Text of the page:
In the words of Labour MP Patrick Gordon-Walker Butler’s Irish exemption was a “fig leaf to preserve his reputation for liberalism. Now he stands revealed before us in his nakedness. He is an advocate now of a Bill which contains bare faced open race discrimination”.

The Tory Bill was passed with no dissent from Tory benches.

The consequences of the Act

The Act like all legislation to limit immigration did not reduce racism. The very opposite – it opened up a period where immigration remained low but racist agitation against it went through the roof.

The Monday Club, an anti-migrant, pro-apartheid Tory Party faction was founded in 1961. It soon became a cross-roads where fascists, outside of the Tory Party throughout the fifties, could meet up with others attracted and recruited to an increasingly racist Tory Party.

The extent of this rank and file Tory racism was soon revealed in the notorious 1964 General Election campaign. Tory candidates in some constituencies used either inflammatory predictions of immigration (“300,000 immigrants: This could happen if you vote Labour”, Wyndham Davies, Perry Barr) or used openly racist calls (“If you want a nigger neighbour, vote Labour.” Peter Griffiths, Smethwick).

At the time both the crude racism of Peter Griffiths’s campaign and the populism of that of Wyndham Davies caused outrage and disquiet – even in Tory circles. Whilst the crude racism of Griffiths was not openly repeated, the populism of Griffiths became increasingly common in the Tory Party.

Worryingly, the ‘nigger for a neighbour’ Tory campaign in Smethwick gave them a spectacular success in winning a safe Labour seat – that of Patrick Gordon Walker, who had spoken so strongly against the 1962 Immigration Act. So despite causing immediate embarrassment to the Tory Party, particularly its liberal wing, it gave the Tory hard right some important lessons for the future. 

They might have compared the Smethwick result with that in 1959 in Kensington North, the constituency in which Notting Hill lay. The veteran fascist Oswald Mosley had only got 7.5% of the vote whereas Griffiths had won the seat!

Mosley was unable to capitalise on the violent racism in Notting Hill in 1959, Griffiths successfully related to a stream of racist ignorance in 1964. Open fascism failed, but the crudest racism worked.

Also and more importantly, by 1964, it was now acceptable to demonise migrants, MPs were doing it, governments were doing it, legislation had been passed.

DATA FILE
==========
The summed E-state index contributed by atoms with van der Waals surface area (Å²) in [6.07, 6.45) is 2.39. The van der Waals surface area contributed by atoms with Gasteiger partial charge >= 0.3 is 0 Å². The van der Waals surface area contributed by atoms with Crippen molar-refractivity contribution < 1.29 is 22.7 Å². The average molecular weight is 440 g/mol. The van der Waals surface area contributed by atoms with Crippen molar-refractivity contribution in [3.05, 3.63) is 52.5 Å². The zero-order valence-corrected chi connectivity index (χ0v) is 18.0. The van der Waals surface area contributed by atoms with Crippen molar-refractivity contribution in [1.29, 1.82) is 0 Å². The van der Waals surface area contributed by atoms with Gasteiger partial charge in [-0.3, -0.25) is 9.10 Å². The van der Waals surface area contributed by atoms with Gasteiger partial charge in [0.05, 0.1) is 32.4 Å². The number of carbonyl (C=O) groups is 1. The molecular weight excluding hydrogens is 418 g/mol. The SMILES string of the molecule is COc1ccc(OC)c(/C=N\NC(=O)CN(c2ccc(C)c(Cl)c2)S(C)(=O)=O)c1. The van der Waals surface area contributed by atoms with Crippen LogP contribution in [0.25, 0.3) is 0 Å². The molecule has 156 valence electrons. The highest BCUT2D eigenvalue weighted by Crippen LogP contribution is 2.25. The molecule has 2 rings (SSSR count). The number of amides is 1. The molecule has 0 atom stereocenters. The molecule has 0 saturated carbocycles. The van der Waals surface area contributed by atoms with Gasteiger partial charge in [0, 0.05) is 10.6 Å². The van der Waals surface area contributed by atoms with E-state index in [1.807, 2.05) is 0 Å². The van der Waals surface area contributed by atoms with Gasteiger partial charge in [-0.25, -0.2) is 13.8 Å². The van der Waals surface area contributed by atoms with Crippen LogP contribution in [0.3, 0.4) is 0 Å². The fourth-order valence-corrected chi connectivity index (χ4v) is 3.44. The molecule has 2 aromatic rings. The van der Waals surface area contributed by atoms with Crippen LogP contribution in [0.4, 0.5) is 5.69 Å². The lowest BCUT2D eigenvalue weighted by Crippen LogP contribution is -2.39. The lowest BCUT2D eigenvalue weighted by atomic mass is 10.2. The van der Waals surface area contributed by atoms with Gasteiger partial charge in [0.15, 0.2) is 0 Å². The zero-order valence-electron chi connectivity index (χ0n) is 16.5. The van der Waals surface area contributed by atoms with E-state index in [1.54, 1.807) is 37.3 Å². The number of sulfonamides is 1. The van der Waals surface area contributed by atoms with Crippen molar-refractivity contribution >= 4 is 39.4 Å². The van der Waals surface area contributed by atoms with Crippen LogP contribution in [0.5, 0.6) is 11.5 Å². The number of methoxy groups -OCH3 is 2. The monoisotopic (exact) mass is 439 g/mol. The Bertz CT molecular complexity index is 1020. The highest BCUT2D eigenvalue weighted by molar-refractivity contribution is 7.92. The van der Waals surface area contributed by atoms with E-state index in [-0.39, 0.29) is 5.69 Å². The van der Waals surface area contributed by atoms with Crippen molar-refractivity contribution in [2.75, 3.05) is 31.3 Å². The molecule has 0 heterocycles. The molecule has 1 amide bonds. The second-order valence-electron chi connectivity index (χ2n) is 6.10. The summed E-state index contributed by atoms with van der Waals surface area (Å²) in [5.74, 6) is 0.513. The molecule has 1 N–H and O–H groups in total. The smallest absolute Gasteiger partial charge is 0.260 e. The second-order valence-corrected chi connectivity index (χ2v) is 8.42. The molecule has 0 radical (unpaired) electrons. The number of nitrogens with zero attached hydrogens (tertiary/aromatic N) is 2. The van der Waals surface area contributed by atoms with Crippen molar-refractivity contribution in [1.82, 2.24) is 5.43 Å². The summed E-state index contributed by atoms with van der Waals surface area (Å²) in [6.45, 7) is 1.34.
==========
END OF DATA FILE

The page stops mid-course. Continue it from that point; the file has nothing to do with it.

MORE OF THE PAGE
Out of government from 1964, some Tory politicians increasingly looked to populist racism to restore their electoral fortunes. This would eventually lead to Powell and his ‘Rivers of Blood’ speech in 1968 and the victory of Thatcher as Tory leader with her 1978 interview references to Britains being ‘swamped by people of a different culture’.

In government from 1964, Labour didn’t repeal the 1962 Act that it had rightly denounced when the Act had come before Parliament. Instead, it bent to the growing anti-migrant narrative. The Labour government actually tightened immigration restrictions both in 1964 and 1965. They ended the migration of Commonwealth citizens who came without an existing job offer and they reduced the number of migrant vouchers available.

And then in 1968 they made an even more significant and disgraceful redraft of the legislation. Panicking in response to the possible migration of Kenyan Asians who were being racially victimised in Kenya they Introduced a distinction between those Commonwealth citizens who ‘belonged’ – those with parents or grandparents from the UK (overwhelmingly white) – from those who, in the words of Labour Home Secretary James Callaghan, “did not belong to this country in the sense of having any direct family connection with it”.

But more on Labour government’s 1968 attacks on migrants in the next essay.

Further reading and references

  1. The Labour Campaign for Free Movement is pulling together some excellent resources to argue against immigration controls. Including this one mentioned in the text of the 1905 Aliens Act by Daniel Randall
  2. The pamphlet of No-one Is Illegal by Teresa Hayter, OPEN BORDERS The Case Against Immigration Controls is an essential pamphlet to read

Other sources from which information has been drawn

  1. The Passage of the 1962 Commonwealth Immigrants Act, a Case-Study of Backbench Power
  2. West Indian Immigration

What will come of the Tory leadership challenge?

Apparently May’s strategy is to outface and ignore all opposition to her Brexit deal in her Party. She expects business Toryism over the coming weeks to sort out the No Deal Brexiters.
The Tories’ business backers will be worried about predictions of economic catastrophe. They hold the Party’s purse strings. They could threaten withdrawal of financial support from the Party if May is deposed or the No Deal Brexiters take over.

Given the cowardly duplicity of these opponents of hers, May’s strategy could work – at least partially.